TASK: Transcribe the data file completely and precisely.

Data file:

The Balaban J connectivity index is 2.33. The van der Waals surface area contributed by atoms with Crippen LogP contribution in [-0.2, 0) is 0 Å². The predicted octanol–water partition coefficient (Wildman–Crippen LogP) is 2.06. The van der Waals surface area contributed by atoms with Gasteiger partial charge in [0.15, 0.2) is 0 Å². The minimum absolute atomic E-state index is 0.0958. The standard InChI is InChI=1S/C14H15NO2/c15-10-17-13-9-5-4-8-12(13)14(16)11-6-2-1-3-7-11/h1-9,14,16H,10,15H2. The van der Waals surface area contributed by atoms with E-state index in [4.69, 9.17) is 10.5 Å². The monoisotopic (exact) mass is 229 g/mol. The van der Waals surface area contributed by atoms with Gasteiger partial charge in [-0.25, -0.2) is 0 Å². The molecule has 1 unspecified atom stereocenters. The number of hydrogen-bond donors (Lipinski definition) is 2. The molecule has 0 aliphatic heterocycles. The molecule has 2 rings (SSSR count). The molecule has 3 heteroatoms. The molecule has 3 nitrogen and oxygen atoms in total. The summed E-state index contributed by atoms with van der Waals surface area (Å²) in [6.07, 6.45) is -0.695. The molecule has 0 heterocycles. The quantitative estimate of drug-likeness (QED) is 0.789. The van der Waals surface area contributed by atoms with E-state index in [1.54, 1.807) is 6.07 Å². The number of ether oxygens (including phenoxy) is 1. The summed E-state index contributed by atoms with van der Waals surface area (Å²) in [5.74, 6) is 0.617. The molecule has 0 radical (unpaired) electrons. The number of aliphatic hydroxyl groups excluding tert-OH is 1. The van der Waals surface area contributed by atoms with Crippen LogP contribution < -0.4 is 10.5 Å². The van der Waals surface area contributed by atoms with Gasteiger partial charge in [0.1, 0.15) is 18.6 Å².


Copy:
The Balaban J connectivity index is 2.33. The van der Waals surface area contributed by atoms with Crippen LogP contribution in [-0.2, 0) is 0 Å². The predicted octanol–water partition coefficient (Wildman–Crippen LogP) is 2.06. The van der Waals surface area contributed by atoms with Gasteiger partial charge in [0.15, 0.2) is 0 Å². The minimum absolute atomic E-state index is 0.0958. The standard InChI is InChI=1S/C14H15NO2/c15-10-17-13-9-5-4-8-12(13)14(16)11-6-2-1-3-7-11/h1-9,14,16H,10,15H2. The van der Waals surface area contributed by atoms with E-state index in [4.69, 9.17) is 10.5 Å². The monoisotopic (exact) mass is 229 g/mol. The van der Waals surface area contributed by atoms with Gasteiger partial charge in [-0.25, -0.2) is 0 Å². The molecule has 1 unspecified atom stereocenters. The number of hydrogen-bond donors (Lipinski definition) is 2. The molecule has 0 aliphatic heterocycles. The molecule has 2 rings (SSSR count). The molecule has 3 heteroatoms. The molecule has 3 nitrogen and oxygen atoms in total. The summed E-state index contributed by atoms with van der Waals surface area (Å²) in [6.07, 6.45) is -0.695. The molecule has 0 heterocycles. The quantitative estimate of drug-likeness (QED) is 0.789. The van der Waals surface area contributed by atoms with E-state index in [1.54, 1.807) is 6.07 Å². The number of ether oxygens (including phenoxy) is 1. The summed E-state index contributed by atoms with van der Waals surface area (Å²) in [5.74, 6) is 0.617. The molecule has 0 radical (unpaired) electrons. The number of aliphatic hydroxyl groups excluding tert-OH is 1. The van der Waals surface area contributed by atoms with Crippen LogP contribution < -0.4 is 10.5 Å². The van der Waals surface area contributed by atoms with Gasteiger partial charge in [0.1, 0.15) is 18.6 Å².